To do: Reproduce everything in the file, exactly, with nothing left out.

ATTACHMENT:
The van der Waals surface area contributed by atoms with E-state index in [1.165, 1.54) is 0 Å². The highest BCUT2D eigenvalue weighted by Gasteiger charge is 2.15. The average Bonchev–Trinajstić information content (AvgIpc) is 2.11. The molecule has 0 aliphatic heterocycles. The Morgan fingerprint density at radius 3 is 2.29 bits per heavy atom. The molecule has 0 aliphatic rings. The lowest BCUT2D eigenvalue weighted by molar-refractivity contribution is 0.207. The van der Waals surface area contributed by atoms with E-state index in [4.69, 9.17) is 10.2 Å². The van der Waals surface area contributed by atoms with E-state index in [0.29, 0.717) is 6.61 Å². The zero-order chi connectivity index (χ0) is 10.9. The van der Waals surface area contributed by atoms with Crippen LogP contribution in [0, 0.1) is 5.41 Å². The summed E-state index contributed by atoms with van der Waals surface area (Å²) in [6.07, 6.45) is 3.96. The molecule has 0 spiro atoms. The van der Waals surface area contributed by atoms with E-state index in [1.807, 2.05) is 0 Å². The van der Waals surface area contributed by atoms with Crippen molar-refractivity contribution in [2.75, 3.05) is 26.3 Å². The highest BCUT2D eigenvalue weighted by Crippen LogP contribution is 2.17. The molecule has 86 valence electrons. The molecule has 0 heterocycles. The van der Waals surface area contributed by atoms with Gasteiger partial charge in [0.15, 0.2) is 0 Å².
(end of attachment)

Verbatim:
The van der Waals surface area contributed by atoms with E-state index in [1.165, 1.54) is 0 Å². The highest BCUT2D eigenvalue weighted by Gasteiger charge is 2.15. The average Bonchev–Trinajstić information content (AvgIpc) is 2.11. The molecule has 0 aliphatic heterocycles. The Morgan fingerprint density at radius 3 is 2.29 bits per heavy atom. The molecule has 0 aliphatic rings. The lowest BCUT2D eigenvalue weighted by molar-refractivity contribution is 0.207. The van der Waals surface area contributed by atoms with E-state index in [4.69, 9.17) is 10.2 Å². The van der Waals surface area contributed by atoms with E-state index in [0.29, 0.717) is 6.61 Å². The zero-order chi connectivity index (χ0) is 10.9. The van der Waals surface area contributed by atoms with Crippen LogP contribution in [0, 0.1) is 5.41 Å². The summed E-state index contributed by atoms with van der Waals surface area (Å²) in [6.07, 6.45) is 3.96. The molecule has 0 spiro atoms. The van der Waals surface area contributed by atoms with E-state index in [1.807, 2.05) is 0 Å². The van der Waals surface area contributed by atoms with Crippen molar-refractivity contribution in [2.75, 3.05) is 26.3 Å². The highest BCUT2D eigenvalue weighted by Crippen LogP contribution is 2.17. The molecule has 86 valence electrons. The molecule has 0 heterocycles. The van der Waals surface area contributed by atoms with Gasteiger partial charge in [0.15, 0.2) is 0 Å².